Institutional Review Board Statement

Not applicable.

Informed Consent Statement

Not applicable.

Data Availability Statement

Not applicable.

Acknowledgments

The authors are thankful to the anonymous reviewers for their careful reading.

Conflicts of Interest

The authors declare no conflict of interest.

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Table 1. Variation for protein content in g/kg of fresh weight in different eggplant cultivars, adapted from Raigón et al. [32].
Table 1. Variation for protein content in g/kg of fresh weight in different eggplant cultivars, adapted from Raigón et al. [32].
VarietyPrimary Fruit ColorProtein (g/kg)
Landraces
ANS24Purple5.2
ANS26 Purple5.4
ASIS1 Black6.2
IVIA604 Purple4.9
VS22Purple4.1
VS9 Purple4.6
Commercial varieties
10–201 F1 Black4.7
10–501 F1 Black4.5
Black Beauty Black4.9
De BarbentaneBlack5.9
Mulata F1 Black4.8
Petra F1Black4.3
Table 2. Variations in protein content (g/100 g) in different eggplant cultivars on a fresh weight basis, adapted from Guillermo et al. [18].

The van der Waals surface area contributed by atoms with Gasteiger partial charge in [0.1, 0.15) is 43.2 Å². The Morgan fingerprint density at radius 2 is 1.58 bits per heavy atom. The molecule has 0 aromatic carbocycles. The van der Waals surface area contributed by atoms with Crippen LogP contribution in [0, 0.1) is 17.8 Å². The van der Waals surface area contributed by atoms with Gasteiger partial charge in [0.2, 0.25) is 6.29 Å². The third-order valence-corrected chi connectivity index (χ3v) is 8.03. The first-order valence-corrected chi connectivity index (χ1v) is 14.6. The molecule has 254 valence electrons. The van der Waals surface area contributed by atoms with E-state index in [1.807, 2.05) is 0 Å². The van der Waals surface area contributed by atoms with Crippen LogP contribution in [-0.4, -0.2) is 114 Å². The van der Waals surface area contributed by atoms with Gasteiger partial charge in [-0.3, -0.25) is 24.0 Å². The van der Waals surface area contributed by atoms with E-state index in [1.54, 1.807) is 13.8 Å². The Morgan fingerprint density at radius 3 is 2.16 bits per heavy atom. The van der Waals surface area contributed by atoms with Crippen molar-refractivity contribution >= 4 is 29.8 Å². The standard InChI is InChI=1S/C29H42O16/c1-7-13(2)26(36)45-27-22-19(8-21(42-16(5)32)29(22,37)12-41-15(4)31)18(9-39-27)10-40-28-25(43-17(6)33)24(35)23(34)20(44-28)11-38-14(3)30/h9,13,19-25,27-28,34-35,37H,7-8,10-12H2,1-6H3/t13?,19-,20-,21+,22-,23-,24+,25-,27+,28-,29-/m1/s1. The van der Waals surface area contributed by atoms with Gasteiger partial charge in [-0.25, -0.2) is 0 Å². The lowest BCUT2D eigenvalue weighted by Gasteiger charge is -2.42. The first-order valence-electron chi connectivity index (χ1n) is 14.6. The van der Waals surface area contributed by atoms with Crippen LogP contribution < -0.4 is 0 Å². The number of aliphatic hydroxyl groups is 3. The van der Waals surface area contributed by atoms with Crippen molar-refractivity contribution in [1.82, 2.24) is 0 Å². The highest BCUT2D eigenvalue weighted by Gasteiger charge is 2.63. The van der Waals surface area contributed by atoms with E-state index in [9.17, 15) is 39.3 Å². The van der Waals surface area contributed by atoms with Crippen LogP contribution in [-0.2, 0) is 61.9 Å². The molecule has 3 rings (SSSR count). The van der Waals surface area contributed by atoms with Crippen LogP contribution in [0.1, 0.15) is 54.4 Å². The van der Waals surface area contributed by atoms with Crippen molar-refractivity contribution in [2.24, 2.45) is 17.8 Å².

Table 2. Variations in protein content (g/100 g) in different eggplant cultivars on a fresh weight basis, adapted from Guillermo et al. [18].
Fruit Shape Fruit Color Cultivar Protein (g/100 g)
LongPurpleAmerican-Type0.67 ± 0.13
LongPurpleChinese-Type0.65 ± 0.06
ObovateBlackIndian-Type0.75 ± 0.05
RoundBlackPhilippines-Type0.69 ± 0.09
RoundGreenThai-Type0.90 ± 0.07
Table 3. Vitamins and their content in eggplant (mg per 100 g) [10].
Table 3. Vitamins and their content in eggplant (mg per 100 g) [10].
Vitamins Common Name mg/100 g
Vitamin ARetinol0.8
Vitamin B complex-18–22
Vitamin B1Thiamine0.039
Vitamin B2Riboflavin0.037–0.11
Vitamin B3Niacin0.649
Vitamin B5Pantothenic acid0.281
Vitamin B6Pyridoxine0.084–0.1
Vitamin B9Folate18–22
Vitamin CAscorbate1.8–2.2
Vitamin ETocopherol 0.2–0.3
Vitamin KMenaquinone2.9–3.5
Table 4. Mineral composition of raw, boiled, and steamed eggplant (Solanum macrocarpon) leaves in mg/100 g [40].
Table 4. Mineral composition of raw, boiled, and steamed eggplant (Solanum macrocarpon) leaves in mg/100 g [40].
Minerals (mg/100 g) Raw Boiled Steamed
Na16.60 13.80 15.40
K175.00 164.00 168.00
Ca31.24 27.69 29.56
P25.48 21.77 23.54
Fe1.16 1.06 1.12
Cu31.06 28.74 29.69
Table 5. Mineral content of eggplant cultivars (mg/100 g) on a fresh weight basis [18].
Table 5. Mineral content of eggplant cultivars (mg/100 g) on a fresh weight basis [18].